DES MOINES - Officials from Atalissa acknowledged Tuesday that they knew doors were padlocked and windows boarded shut at an eastern Iowa house for mentally disabled men who worked at a nearby meatpacking plant.
But the City Council members from the tiny town told Iowa lawmakers they didn't think the 21 men from Texas were mistreated.
"I noticed the padlock," councilman Dennis Hepker said. "I think it was very livable there. These guys were always well-dressed and clean and polite. There was no evidence of mistreatment."
Hepker said he became concerned three or four years ago about a padlocked front door and called a regional Human Services Department official in Davenport and the county sheriff about the matter, but nothing came of the report and he didn't pursue it further.
Councilwoman Angie Dickey said residents of the 300-person town never thought the men were in trouble.
"They never did complain about anything," Dickey said. "They were happy-go-lucky guys."
The Atalissa officials appeared before the Government Oversight Committee, which is investigating the treatment of the men. They had worked at a nearby meatpacking plant since the 1970s through an arrangement coordinated by Henry's Turkey Service.
Henry's Turkey Service has been based in Dublin, Texas, but it's unclear where the business is now located. The company diverted much of the men's paychecks and government payments to living expenses, leaving them about $65 a month in wages.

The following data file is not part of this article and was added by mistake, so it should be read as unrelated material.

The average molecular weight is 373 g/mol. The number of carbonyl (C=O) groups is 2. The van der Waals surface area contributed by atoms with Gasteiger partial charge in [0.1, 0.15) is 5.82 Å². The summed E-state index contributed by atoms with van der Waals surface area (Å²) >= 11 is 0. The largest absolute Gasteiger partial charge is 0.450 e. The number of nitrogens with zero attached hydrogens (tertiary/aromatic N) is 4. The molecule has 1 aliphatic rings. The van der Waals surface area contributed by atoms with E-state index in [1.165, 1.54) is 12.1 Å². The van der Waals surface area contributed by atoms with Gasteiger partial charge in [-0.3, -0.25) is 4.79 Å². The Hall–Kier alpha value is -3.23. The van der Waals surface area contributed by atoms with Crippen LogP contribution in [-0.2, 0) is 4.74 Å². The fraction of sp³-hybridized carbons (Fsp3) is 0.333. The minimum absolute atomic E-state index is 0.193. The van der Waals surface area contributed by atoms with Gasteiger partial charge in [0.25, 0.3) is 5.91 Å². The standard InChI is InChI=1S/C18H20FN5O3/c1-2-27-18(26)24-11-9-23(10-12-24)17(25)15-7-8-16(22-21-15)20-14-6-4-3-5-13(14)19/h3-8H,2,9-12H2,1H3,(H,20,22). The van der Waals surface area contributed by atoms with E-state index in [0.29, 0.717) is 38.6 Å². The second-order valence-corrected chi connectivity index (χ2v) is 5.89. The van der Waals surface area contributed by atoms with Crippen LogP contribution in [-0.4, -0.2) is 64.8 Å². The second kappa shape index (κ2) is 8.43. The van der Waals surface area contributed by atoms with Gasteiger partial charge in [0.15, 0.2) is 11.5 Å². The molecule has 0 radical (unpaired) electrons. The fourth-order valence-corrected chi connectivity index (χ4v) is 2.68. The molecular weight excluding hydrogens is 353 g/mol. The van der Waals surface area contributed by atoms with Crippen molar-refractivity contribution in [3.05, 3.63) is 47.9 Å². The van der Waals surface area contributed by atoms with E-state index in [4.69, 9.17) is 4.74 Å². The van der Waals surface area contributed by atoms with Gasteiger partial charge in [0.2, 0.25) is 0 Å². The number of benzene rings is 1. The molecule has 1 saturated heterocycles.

The men lived in a 106-year-old house that locals called the bunkhouse. Some of its doors were padlocked, windows were boarded up and the heating system was broken, leaving only space heaters.
The state fire marshal ordered the house closed Feb. 7.
Lawmakers have questioned how the men could live so long without coming to the attention of neighbors in their small town.
Hepker said in past years local officials had been invited to tour the group home, though access had been tightened in recent years.
"Maybe that's one lesson we learn," said Hepker. "Maybe we should have looked a little closer.
The city officials said there's little they could have done differently.
The council members said over the years the men, known to most in the town as "the boys," had become an integral part of the community. They attended church regularly, socialized in the town and even entered floats in local parades.
Hepker added, "I've never noticed any abuse. I noticed the front door was chained and padlocked."
Some lawmakers didn't buy that argument.
"These happy guys are not happy now," said Rep. Wayne Ford, D-Des Moines. "There's blood on everybody's hands. That's just too naive."
Human Services spokesman Vern Armstrong said the agency was notified of the situation by law enforcement officials on the night of Feb. 5 and intervened the next morning.
"Our staff, in my opinion, responded very quickly to this," Armstrong said.
Less clear were reports that Human Services Department officials had been contacted over the years about the home, but had not acted.
"We're looking at our own internal process," agency director Gene Gessow told the panel.
In addition to hearings planned by the Government Oversight Committee, Gov. Chet Culver on Tuesday signed an executive order creating a task force that will recommend how state law can be tightened to prevent similar events.
"I want to get to the bottom of this situation and determine whether this most recent mistreatment of dependent adults was an isolated incident or is the result of systemic problems in existing laws, regulations and practices," Culver said at an event where he signed the order.
Sen. Rich Olive, who heads the Government Oversight Committee, said he'd call in state officials and others involved in the matter to testify.
"This story is, and continues to be, a black eye for Iowa," Olive said.